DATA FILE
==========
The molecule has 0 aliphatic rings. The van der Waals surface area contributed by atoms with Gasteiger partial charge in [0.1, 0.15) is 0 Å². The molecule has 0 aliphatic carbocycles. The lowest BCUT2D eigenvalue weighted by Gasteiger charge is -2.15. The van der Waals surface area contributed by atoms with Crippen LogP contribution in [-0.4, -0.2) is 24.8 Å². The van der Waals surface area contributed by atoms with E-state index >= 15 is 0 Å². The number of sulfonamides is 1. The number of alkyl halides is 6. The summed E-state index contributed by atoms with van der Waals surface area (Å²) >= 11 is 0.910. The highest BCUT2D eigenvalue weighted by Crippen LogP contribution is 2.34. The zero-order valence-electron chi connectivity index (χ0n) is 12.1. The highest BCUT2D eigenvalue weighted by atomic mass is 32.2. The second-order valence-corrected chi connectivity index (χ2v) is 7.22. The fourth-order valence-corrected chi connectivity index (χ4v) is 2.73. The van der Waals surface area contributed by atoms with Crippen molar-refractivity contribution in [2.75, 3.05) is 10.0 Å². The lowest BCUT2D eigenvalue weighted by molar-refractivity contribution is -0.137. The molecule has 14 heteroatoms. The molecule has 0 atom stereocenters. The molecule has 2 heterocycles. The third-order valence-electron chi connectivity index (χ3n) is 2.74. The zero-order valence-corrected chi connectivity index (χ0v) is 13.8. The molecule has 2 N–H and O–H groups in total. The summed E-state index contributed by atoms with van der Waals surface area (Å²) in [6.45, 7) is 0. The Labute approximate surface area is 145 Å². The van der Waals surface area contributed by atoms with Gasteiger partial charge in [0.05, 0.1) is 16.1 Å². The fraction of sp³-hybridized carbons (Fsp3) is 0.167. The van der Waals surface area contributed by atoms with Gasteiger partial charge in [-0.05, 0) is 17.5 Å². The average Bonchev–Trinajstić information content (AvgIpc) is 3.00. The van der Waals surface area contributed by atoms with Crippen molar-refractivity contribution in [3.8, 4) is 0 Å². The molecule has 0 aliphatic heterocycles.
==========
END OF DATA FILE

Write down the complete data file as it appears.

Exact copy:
The molecule has 0 aliphatic rings. The van der Waals surface area contributed by atoms with Gasteiger partial charge in [0.1, 0.15) is 0 Å². The molecule has 0 aliphatic carbocycles. The lowest BCUT2D eigenvalue weighted by Gasteiger charge is -2.15. The van der Waals surface area contributed by atoms with Crippen LogP contribution in [-0.4, -0.2) is 24.8 Å². The van der Waals surface area contributed by atoms with E-state index >= 15 is 0 Å². The number of sulfonamides is 1. The number of alkyl halides is 6. The summed E-state index contributed by atoms with van der Waals surface area (Å²) >= 11 is 0.910. The highest BCUT2D eigenvalue weighted by Crippen LogP contribution is 2.34. The zero-order valence-electron chi connectivity index (χ0n) is 12.1. The highest BCUT2D eigenvalue weighted by atomic mass is 32.2. The second-order valence-corrected chi connectivity index (χ2v) is 7.22. The fourth-order valence-corrected chi connectivity index (χ4v) is 2.73. The van der Waals surface area contributed by atoms with Crippen molar-refractivity contribution in [2.75, 3.05) is 10.0 Å². The lowest BCUT2D eigenvalue weighted by molar-refractivity contribution is -0.137. The molecule has 14 heteroatoms. The molecule has 0 atom stereocenters. The molecule has 2 heterocycles. The third-order valence-electron chi connectivity index (χ3n) is 2.74. The zero-order valence-corrected chi connectivity index (χ0v) is 13.8. The molecule has 2 N–H and O–H groups in total. The summed E-state index contributed by atoms with van der Waals surface area (Å²) in [6.45, 7) is 0. The Labute approximate surface area is 145 Å². The van der Waals surface area contributed by atoms with Gasteiger partial charge in [0.05, 0.1) is 16.1 Å². The fraction of sp³-hybridized carbons (Fsp3) is 0.167. The van der Waals surface area contributed by atoms with Gasteiger partial charge in [-0.05, 0) is 17.5 Å². The average Bonchev–Trinajstić information content (AvgIpc) is 3.00. The van der Waals surface area contributed by atoms with Crippen molar-refractivity contribution in [3.8, 4) is 0 Å². The molecule has 0 aliphatic heterocycles.